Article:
- Anthopoulos is taking a game-by-game approach with right-hander Chien-Ming Wang, who was signed Friday to a $500K contract, reports Davidi. "We hope he makes a lot of starts for us, but we don’t want to go in and promise x-number amount of starts," the GM said. "Hopefully, he does well and we catch lightning in a bottle with him. But he understands, his agent understands, that if things don’t work out, we have the right to turn the page."
- Richard Griffin of the Toronto Star feels the offseason moves made by Anthopoulos will only be judged as a total failure if he starts a firesale at the Trade Deadline and continues in the off-season to quickly turn some of his off-season acquisitions into prospects because he would invariably receive less in return than what he surrendered.
- Asked in a readers' mailbag about the possibility of trading slumping catcher J.P. Arencibia, Griffin writes this is one question the organization has to really think about moving forward, but there are no internal, minor-league options after trading away Travis d'Arnaud. If Arencibia (owner of a .220/.240/.436 line with 72 strikeouts and five walks in 225 plate appearances this year) were to be dealt, Griffin thinks it would only happen during the off-season when a quality replacement could be acquired.
- Griffin still sees the Blue Jays as contenders in the AL East because, even though all five clubs could finish with winning records, it is unclear whether there is a 100-win team in the division and 90 wins could quite possibly be enough for the second Wild Card berth.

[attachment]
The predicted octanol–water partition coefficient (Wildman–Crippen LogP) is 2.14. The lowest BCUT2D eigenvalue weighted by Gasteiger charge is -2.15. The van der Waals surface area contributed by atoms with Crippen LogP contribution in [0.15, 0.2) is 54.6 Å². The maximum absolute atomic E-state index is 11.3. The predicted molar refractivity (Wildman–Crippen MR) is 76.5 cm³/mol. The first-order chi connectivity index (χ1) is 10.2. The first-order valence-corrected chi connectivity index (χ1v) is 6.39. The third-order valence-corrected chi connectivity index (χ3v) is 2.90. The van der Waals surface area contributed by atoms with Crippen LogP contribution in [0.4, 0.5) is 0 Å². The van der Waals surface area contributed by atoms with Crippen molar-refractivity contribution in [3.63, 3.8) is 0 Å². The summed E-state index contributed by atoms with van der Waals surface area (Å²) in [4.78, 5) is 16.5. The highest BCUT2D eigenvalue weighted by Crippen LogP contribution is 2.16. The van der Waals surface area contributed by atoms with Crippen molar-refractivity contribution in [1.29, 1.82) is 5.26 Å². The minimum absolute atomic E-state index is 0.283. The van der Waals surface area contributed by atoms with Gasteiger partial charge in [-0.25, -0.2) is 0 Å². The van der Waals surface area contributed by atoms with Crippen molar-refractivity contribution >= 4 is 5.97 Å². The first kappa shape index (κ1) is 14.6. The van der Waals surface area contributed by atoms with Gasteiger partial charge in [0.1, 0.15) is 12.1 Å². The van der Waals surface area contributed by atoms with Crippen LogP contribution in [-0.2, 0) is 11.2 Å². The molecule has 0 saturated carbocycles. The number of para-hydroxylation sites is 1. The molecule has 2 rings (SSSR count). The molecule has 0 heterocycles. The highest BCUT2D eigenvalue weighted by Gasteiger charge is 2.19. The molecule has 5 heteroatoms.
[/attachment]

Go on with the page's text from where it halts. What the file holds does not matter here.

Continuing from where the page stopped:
The Twins have devoted only 22.5% of their 2013 payroll to pitching (MLB average is 49.8%) and haven't exceeded the league average since 2005. Phil Miller of the Star Tribune writes perhaps no statistic better illustrates the Twins' dry spell in developing pitching prospects. "It’s not by design. It’s not like we said, 'Let’s spend less on pitching and go another way,'" said Twins assistant GM Rob Antony. "When we’ve spent a lot on a contract, more often than not, it’s on players we already have, that we know. We know how they fit in the clubhouse, and we know their health situation. It makes you a little more comfortable with the investment." Miller notes several pitching investments have been wasted because of injuries including this year's highest-paid pitcher Nick Blackburn ($5.5MM), who was removed from the 40-man roster as he recovers from wrist surgery. One investment that does seem to be paying dividends is Kevin Correia, who signed a two-year, $10MM free agent contract last December. The right-hander tossed eight shutout innings and lowered his ERA to 2.31 in the Twins' 5-0 win over the Rangers. In other news and notes from the American League:
- After a four-game sweep at the hands of the Yankees, the seat is becoming hotter for Blue Jays manager John Gibbons. CBSSports.com's Jon Heyman calls this a big test for Gibbons while Keith Law of ESPN.com says it's too early to think about firing the skipper (Twitter links).